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Historical Markers - Military Sites

Visit Civil War Sesquicentennial for additional Civil War Markers.

Battle of Nashville - Assault on the Barricade

During the retreat from Nashville, Colonel Edmund Rucker’s brigade attempted to block the Union pursuit by erecting a barricade of fence rails and logs across Granny White Pike, ½ mile south of this spot. During the ensuing night attack by Union cavalry, fierce hand-to-hand fighting took place until the position finally was overrun around midnight, with Rucker wounded and then captured.

Donated by Richland Country Club

Location: Granny White Pike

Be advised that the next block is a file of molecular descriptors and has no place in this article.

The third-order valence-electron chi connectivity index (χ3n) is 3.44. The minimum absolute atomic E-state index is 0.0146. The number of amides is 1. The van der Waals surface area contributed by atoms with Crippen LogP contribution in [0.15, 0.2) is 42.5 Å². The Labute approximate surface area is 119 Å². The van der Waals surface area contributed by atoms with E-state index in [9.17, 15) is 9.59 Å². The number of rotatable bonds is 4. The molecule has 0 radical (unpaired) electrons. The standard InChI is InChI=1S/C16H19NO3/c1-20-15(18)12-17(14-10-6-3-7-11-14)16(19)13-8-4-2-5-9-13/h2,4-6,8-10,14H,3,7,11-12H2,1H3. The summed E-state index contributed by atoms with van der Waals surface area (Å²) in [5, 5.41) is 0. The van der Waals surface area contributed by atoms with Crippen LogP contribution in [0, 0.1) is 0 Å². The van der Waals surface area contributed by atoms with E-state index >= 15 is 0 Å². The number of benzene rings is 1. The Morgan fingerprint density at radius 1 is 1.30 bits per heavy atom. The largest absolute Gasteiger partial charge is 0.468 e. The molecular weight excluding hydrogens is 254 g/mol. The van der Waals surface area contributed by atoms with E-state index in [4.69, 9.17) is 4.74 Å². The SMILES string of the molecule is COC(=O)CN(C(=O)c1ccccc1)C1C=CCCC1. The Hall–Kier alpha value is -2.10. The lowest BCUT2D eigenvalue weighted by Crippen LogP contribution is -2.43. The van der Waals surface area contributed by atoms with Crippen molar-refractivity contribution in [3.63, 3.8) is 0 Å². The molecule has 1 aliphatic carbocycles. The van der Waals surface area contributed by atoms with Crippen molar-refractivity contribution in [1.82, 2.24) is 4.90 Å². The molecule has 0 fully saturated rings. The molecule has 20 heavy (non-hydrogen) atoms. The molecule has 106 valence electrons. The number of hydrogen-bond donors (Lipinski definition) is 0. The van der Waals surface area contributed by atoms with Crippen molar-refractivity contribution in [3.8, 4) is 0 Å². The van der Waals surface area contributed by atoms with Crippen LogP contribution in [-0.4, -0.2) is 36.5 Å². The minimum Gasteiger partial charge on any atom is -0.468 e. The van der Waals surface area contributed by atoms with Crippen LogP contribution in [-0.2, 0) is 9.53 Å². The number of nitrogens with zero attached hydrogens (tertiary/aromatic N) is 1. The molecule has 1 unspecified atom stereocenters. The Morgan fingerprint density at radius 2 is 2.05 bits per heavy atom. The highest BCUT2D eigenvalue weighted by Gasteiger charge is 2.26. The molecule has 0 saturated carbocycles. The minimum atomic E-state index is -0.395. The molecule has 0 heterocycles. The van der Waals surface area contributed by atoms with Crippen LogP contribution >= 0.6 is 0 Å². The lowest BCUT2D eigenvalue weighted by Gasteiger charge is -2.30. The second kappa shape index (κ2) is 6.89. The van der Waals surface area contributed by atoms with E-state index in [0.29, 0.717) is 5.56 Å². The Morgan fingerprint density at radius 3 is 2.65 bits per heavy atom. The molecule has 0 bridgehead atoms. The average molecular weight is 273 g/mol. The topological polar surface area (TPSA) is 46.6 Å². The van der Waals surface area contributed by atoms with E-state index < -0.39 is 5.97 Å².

Erected: 2008

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Battle of Nashville - Confederate Final Stand, December 16, 1864

After the withdrawal from the main Confederate line at Peach Orchard Hill, Lt. Gen. Stephen D. Lee formed a battle line across Franklin Pike 400 yards east of here with 200 men from the remnants of Brig. Gen. Henry Clayton’s division and two cannons from the Eufaula Light Artillery. This last line of defense halted the Federal pursuit for the night as the Confederate army retreated through the hills to the southwest.

Location: 827 Tyne Blvd

Erected: 2008

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Battle of Nashville - Confederate Line

Trenches about 20ft. N of this point, held by Loring’s Division, were the center of the Confederate main line before the Battle of Nashville. On Dec. 15, 1864, Redoubt #1, a key artillery salient 200 yds. NW, fired on Federal forces until overrun by General Wood’s troops late in the day, when Confederates retreated toward Granny White Pike.

Location: 1808 Woodmont Blvd

Erected: 1992

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Battle of Nashville - Federal Main Line